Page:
Serving clients throughout Sarasota, Manatee, Lee, Collier and Pinellas County Florida


Under IRS Notice 2014-19, qualified retirement plan administrators must recognize same-sex spouses of legally married participants as of June 26, 2013. The retroactive date coincides with the date of the Supreme Court issued its decision in Windsor. Between June 26 and Sept. 16, 2013 (the date of Rev. Rul. 2013-17), plans are allowed to recognize only same-sex marriages of participants who are domiciled in a state that recognizes same-sex marriage.

In Windsor, the Supreme Court held that Section 3 of the Defense of Marriage Act (DOMA), P.L. 104-199, was unconstitutional. In August 2013, the IRS announced that same-sex couples who are legally married in jurisdictions that recognize their marriages will thus be treated as married for federal tax purposes, regardless of whether the jurisdiction they live in recognizes same-sex marriages.


Last minute retirement benefits that you should utilize:

Contribute For Your Spouse: If you’re married and at least one spouse is employed (and you’re not earning above the IRS income thresholds), the working spouse can contribute to an IRA and one for their spouse.

Last Years Contribution: If you missed making an IRA contribution last year you have until April 15 to make a contribution for that year. You can effectively make 2 years worth of IRA contributions (both for the previous year and the current year) at the same time. 

Tax-Free Required IRA Distributions: A tax code provision allows an individual to “gift” from their IRA (up to $100,000) to a non-profit and have it satisfies their Required Minimum Distribution (RMD) for that year. They will also receive the added bonus that the distribution is tax-free to them.

Catch-Up: Individuals over age 50 can contribute more money to their IRA (and other retirement accounts), which is known as “catch-up” contributions. This allows for an additional contribution up to $1,000 more every year.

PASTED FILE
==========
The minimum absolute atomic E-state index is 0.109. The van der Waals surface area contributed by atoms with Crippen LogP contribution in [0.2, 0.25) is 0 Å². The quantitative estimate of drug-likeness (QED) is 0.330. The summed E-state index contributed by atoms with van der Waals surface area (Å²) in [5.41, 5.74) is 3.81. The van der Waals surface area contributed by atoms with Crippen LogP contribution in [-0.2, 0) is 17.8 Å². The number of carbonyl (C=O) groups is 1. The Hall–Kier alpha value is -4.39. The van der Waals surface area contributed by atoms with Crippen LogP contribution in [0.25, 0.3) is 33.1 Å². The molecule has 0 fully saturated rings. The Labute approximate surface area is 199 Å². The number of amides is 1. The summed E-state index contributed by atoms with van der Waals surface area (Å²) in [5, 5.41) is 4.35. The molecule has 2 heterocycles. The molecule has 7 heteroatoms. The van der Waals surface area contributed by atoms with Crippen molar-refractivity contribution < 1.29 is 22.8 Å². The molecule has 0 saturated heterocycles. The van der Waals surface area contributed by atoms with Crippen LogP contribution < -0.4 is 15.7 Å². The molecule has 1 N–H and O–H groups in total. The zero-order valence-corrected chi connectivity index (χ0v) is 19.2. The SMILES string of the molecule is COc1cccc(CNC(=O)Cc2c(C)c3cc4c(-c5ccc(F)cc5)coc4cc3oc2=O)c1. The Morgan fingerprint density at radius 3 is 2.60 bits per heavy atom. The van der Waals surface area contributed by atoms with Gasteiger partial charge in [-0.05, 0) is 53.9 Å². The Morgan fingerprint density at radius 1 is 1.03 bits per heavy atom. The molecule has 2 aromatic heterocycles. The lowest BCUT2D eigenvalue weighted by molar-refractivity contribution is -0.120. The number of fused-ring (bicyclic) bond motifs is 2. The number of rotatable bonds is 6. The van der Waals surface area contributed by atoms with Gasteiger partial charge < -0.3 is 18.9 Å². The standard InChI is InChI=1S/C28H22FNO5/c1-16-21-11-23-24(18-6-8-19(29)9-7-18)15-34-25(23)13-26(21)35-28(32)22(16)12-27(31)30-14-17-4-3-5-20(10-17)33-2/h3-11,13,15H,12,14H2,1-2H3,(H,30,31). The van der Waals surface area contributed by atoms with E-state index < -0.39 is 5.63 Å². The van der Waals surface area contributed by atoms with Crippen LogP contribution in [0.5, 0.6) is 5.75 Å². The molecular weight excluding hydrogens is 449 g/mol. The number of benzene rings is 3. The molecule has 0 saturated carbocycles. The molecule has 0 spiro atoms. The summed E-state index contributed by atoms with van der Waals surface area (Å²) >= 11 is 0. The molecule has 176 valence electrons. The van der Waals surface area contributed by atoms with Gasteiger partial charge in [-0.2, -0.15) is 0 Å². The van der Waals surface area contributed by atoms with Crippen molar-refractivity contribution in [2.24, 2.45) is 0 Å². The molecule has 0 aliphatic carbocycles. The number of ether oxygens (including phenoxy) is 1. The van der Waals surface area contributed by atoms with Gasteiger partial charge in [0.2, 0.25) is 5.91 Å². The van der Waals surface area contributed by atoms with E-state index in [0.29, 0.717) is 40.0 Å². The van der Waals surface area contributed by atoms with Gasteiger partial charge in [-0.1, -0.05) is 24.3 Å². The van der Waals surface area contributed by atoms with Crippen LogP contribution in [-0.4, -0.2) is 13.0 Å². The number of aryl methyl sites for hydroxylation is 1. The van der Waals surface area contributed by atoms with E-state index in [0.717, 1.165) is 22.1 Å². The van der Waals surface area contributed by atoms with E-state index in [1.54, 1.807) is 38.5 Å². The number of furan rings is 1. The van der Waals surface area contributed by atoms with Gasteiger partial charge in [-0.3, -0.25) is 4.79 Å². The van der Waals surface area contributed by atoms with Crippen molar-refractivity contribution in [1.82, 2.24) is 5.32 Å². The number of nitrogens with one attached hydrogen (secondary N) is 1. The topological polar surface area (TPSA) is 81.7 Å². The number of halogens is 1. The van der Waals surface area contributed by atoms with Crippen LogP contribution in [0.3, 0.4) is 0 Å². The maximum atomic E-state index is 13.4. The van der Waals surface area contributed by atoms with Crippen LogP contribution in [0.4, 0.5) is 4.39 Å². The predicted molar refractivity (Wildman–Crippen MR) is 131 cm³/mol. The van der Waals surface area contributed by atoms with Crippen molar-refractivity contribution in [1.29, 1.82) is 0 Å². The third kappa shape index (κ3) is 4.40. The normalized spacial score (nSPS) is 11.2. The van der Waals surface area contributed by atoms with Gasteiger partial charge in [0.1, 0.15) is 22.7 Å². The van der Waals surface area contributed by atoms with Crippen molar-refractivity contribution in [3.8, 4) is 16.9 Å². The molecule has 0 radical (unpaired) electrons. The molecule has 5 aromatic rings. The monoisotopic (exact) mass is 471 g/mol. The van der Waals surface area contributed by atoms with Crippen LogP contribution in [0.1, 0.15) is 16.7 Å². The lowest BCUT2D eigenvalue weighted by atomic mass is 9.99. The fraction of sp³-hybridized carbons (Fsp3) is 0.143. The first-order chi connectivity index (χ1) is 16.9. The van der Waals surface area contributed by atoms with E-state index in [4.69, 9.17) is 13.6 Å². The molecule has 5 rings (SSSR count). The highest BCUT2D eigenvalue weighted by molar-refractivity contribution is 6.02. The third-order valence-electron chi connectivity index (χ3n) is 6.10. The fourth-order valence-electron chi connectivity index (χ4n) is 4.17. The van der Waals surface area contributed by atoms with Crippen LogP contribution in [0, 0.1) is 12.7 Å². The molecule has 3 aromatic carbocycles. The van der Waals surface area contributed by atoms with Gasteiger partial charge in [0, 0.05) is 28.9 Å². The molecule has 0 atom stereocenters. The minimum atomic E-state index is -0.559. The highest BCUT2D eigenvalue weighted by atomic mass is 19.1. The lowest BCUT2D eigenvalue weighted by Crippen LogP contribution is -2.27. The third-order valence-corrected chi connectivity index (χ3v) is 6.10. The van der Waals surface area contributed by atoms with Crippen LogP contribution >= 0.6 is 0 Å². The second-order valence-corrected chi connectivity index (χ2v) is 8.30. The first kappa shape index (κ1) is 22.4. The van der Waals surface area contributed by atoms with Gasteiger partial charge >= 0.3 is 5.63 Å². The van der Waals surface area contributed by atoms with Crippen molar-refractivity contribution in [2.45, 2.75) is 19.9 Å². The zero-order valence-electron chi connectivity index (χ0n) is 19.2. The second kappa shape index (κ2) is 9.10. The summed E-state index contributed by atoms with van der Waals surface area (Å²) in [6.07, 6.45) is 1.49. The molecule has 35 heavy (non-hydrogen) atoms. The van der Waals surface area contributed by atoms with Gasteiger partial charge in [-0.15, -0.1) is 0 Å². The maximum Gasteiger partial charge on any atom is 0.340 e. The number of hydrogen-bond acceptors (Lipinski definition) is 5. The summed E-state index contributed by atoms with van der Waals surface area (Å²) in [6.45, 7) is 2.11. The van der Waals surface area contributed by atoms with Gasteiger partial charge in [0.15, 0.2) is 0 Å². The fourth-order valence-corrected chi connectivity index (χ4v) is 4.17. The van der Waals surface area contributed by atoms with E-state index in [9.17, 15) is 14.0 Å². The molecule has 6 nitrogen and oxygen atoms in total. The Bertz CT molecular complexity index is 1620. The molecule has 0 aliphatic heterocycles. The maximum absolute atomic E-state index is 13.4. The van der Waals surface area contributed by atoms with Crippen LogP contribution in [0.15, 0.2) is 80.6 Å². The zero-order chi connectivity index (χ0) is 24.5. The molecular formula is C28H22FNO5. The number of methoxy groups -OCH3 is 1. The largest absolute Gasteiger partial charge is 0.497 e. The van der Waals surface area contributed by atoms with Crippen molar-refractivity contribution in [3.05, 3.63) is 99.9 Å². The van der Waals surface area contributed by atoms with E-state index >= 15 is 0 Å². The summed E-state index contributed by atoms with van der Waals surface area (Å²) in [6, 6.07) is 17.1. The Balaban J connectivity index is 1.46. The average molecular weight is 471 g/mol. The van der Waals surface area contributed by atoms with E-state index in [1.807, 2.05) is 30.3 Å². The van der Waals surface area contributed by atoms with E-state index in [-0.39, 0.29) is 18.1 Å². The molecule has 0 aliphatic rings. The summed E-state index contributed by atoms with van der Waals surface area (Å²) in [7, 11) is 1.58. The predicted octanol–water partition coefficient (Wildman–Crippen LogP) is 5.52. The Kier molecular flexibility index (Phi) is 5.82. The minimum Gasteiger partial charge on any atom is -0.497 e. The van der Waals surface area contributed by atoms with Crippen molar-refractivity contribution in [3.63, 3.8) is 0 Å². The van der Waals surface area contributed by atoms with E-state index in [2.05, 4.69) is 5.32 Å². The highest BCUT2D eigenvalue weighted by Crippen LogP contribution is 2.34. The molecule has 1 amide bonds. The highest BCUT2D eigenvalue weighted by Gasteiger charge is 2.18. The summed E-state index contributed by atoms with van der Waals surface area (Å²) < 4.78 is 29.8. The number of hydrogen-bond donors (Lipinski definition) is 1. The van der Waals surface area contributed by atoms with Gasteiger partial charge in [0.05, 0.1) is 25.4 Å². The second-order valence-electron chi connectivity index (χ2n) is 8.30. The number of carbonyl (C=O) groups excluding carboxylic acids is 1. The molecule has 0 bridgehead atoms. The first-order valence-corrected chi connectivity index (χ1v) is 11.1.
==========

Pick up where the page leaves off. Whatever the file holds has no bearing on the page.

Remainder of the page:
The IRS has provided relief for individuals who missed the opportunity to make a "portability election." Each individual may pass during their lifetime or at death the sum of $5,340,000 (in 2014) without incurring federal estate taxes.  Before 2011, individuals created estate plans to utilize the tax-free amounts of both spouses, through a trust for the surviving spouse. However, beginning on January 1, 2011, the estate tax law included a concept referred to in the planning community as "portability."

Portability is simply the process by which a surviving spouse can add the unused portion of his or her deceased spouse's tax-free amount to his or her own tax-free amount to offset or completely eliminate estate taxes which would otherwise be due and payable upon the surviving spouse' death. Unfortunately, the surviving spouse does not automatically receive his or her deceased spouse's unused estate-tax-free amount. In order to accomplish transfer of the deceased spouse's unused tax-free amount over to the surviving spouse, a "portability election" must be made on a timely filed federal estate tax return for the deceased spouse. This return requirement exists even though the deceased spouse's estate would not otherwise be required to file a return because his or her assets were valued at less than the filing threshold.

The law provides that a portability election must be made on a timely filed federal estate tax return (within 9 months after the deceased spouse's date of death). Until recently, if the deadline to make a portability election was inadvertently missed, the surviving spouse lost the election.

To correct this problem, the IRS has issued IRS Rev. Proc. 2014-18 to provide limited relief for those wishing to take advantage of the portability election at a deceased spouse's death and missed the filing deadline. To claim the relief individuals must satisfy the following requirements: (i)The deceased spouse must have died after December 31, 2010 and before 2014; (ii) The value of the deceased spouse's estate must have been less than the estate-tax-free amount for the year of death (i.e., $5,000,000 in 2011, $5,120,000 in 2012, and $5,250,000 in 2013); and (iii) A Form 706 – Federal Estate Tax return must be filed for the deceased spouse's estate on or before December 31, 2014.

IRS To Apply One-Rollover-Per-Year Limit on IRA Rollovers

The Internal Revenue Service (IRS) has issued new guidance in accordance with a recent tax court decision interpreting an Internal Revenue Code requirement allowing taxpayers to complete only one rollover per year from an Individual Retirement Account (IRA) into another IRA. Practitioners and the IRS previously interpreted this rule to apply separately to each IRA an individual owns. In Babraw v. Commissioner the tax court rejected this view and held that the one-rollover-per-year limit applies across all of a taxpayer’s IRA accounts.